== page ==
The controversial opinion of a dioramist.
By guest writer Robert Blokker
Go back five years or more at any decent event, and your mind would have been blown by the creativity and unique storytelling in dioramas and vignettes. You could expect 20 to 25 absolutely stunning pieces of unique work, or even more at a really big show. You could look forward to seeing what the likes of Marijn van Gils, Mario Eens, Per Olav Lund and a multitude of others had come up with, and it would be the talking point among modellers for many weeks after.
Fast forward to now and the situation couldn’t be more bleak…. or maybe “bland” is a better word.
Returning from the last brilliant SMC, I decided to test how many dioramas and vignettes I could remember purely for their storyline, without looking at my pictures, and that number was a dismal 7. Just 7 out of 150 or so entries. Take away those 7 and what was left was the traditional farmyard with part of a barn. A vehicle with a few figures sprinkled over and around it and a height element in the shape of a tree or a telegraph pole. Replace the farmyard with a dirt road and you already had half of the entries. The rest had rather vague (or multiple) storylines or worse: simply no storyline at all. A single vehicle on a base with a single figure is just a fancy vehicle display, and I’m willing to die on that hill. Please don’t get me wrong, I don’t think that I think all those projects were bad, I’m not going to kick that hornet nest as well and I’m pretty sure Chris will not appreciate if I start a riot in his house.
Pretty much everything was of incredibly high standard, with the exception of the storylines
Where Did it All Go Wrong?
What happened to that original storyline? Is it a lack of creativity? Of imagination? Lack of belief in skills, or simply not having the cojones to experiment and try something new and out of the box? Maybe it’s because a lot of modelers have found a formula that earns them medals and they are content with basically building the same diorama over and over to keep the flow of medals going? Another theory is that most modelers simply start with a vehicle and want to give it context by mixing in some figures and groundwork and call it a day instead of starting from a concept and build the diorama around it starting with the fundamentals of composition, planning and then choosing the elements. I don’t have a definitive answer yet. But trying to beat the Guinness Record for plonking the most soldiers on top of a tank on a dirtroad somewhere in [insert location name] [insert date] requires no thought at all, it’s already been done a hundred thousand times by an equal number of modelers and when I go past the third of those on a contest table, my mind starts to drift already, looking for something more interesting.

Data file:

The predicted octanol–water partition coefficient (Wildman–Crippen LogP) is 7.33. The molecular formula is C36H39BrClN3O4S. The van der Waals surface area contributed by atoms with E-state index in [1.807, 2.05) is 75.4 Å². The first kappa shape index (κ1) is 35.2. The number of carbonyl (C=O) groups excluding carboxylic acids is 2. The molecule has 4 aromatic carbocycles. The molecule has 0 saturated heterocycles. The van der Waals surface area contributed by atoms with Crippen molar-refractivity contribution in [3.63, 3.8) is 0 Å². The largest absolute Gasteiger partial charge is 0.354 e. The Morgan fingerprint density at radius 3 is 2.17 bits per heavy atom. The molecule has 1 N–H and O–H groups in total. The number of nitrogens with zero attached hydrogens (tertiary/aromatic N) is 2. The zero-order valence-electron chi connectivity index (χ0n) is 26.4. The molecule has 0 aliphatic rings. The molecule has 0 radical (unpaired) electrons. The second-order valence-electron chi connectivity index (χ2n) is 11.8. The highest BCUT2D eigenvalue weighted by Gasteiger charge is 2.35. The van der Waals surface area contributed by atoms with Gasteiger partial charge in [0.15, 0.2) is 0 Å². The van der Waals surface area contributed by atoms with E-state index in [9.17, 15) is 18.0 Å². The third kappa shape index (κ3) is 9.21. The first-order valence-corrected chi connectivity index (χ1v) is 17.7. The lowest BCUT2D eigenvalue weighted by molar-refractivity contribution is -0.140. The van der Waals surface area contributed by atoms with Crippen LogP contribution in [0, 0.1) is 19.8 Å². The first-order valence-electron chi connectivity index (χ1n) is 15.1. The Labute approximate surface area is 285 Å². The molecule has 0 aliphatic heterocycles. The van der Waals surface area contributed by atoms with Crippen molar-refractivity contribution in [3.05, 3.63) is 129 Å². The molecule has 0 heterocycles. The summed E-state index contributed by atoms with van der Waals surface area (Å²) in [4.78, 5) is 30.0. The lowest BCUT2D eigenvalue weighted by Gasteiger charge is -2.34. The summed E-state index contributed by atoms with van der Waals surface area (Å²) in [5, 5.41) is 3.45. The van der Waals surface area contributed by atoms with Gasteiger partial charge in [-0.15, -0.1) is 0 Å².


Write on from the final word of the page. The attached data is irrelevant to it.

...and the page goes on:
Time for Change
I’m going to break a lance here for the return of the original story. That is what a diorama or vignette should be all about.
Simply put: no story = no diorama (or vignette).
Some 40 years ago, a man by the name of Shep Paine wrote a book about how to build dioramas. In it he said a diorama was: “a scene that tells a story”, and a bit further down “in its most developed form a diorama is a scene that tells a story”. This does not imply a story in the narrative sense, it simply means that a diorama can show something going on. In this sense, a diorama is not just a model of an object, or a group of objects, but of an event.” You can check it out yourself. It is on page 2 in the introduction, or at least it is in my well-read, slightly foxed and probably heavily ferreted copy. 43 years later, that little line of text is still relevant, and mister Paine became known for his beautiful little scenes with strong original narrative.